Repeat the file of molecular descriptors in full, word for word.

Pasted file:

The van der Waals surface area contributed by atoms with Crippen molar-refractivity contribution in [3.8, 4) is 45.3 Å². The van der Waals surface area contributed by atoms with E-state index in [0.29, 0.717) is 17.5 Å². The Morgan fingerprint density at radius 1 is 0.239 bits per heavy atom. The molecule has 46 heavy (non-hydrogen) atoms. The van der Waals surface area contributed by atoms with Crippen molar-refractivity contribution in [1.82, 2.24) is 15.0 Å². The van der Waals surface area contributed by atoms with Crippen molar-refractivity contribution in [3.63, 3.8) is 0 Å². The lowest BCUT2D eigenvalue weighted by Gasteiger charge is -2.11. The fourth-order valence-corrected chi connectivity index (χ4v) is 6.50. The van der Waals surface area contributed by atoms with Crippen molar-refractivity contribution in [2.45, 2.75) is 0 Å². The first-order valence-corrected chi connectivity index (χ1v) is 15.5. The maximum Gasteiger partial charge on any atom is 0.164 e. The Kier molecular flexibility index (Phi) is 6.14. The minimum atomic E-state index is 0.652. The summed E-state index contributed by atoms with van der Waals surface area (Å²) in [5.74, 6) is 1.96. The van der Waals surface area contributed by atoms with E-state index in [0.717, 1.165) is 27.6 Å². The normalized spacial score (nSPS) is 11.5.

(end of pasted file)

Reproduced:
The van der Waals surface area contributed by atoms with Crippen molar-refractivity contribution in [3.8, 4) is 45.3 Å². The van der Waals surface area contributed by atoms with E-state index in [0.29, 0.717) is 17.5 Å². The Morgan fingerprint density at radius 1 is 0.239 bits per heavy atom. The molecule has 46 heavy (non-hydrogen) atoms. The van der Waals surface area contributed by atoms with Crippen molar-refractivity contribution in [1.82, 2.24) is 15.0 Å². The van der Waals surface area contributed by atoms with Crippen molar-refractivity contribution in [3.63, 3.8) is 0 Å². The lowest BCUT2D eigenvalue weighted by Gasteiger charge is -2.11. The fourth-order valence-corrected chi connectivity index (χ4v) is 6.50. The van der Waals surface area contributed by atoms with Crippen molar-refractivity contribution in [2.45, 2.75) is 0 Å². The first-order valence-corrected chi connectivity index (χ1v) is 15.5. The maximum Gasteiger partial charge on any atom is 0.164 e. The Kier molecular flexibility index (Phi) is 6.14. The minimum atomic E-state index is 0.652. The summed E-state index contributed by atoms with van der Waals surface area (Å²) in [5.74, 6) is 1.96. The van der Waals surface area contributed by atoms with E-state index in [0.717, 1.165) is 27.6 Å². The normalized spacial score (nSPS) is 11.5.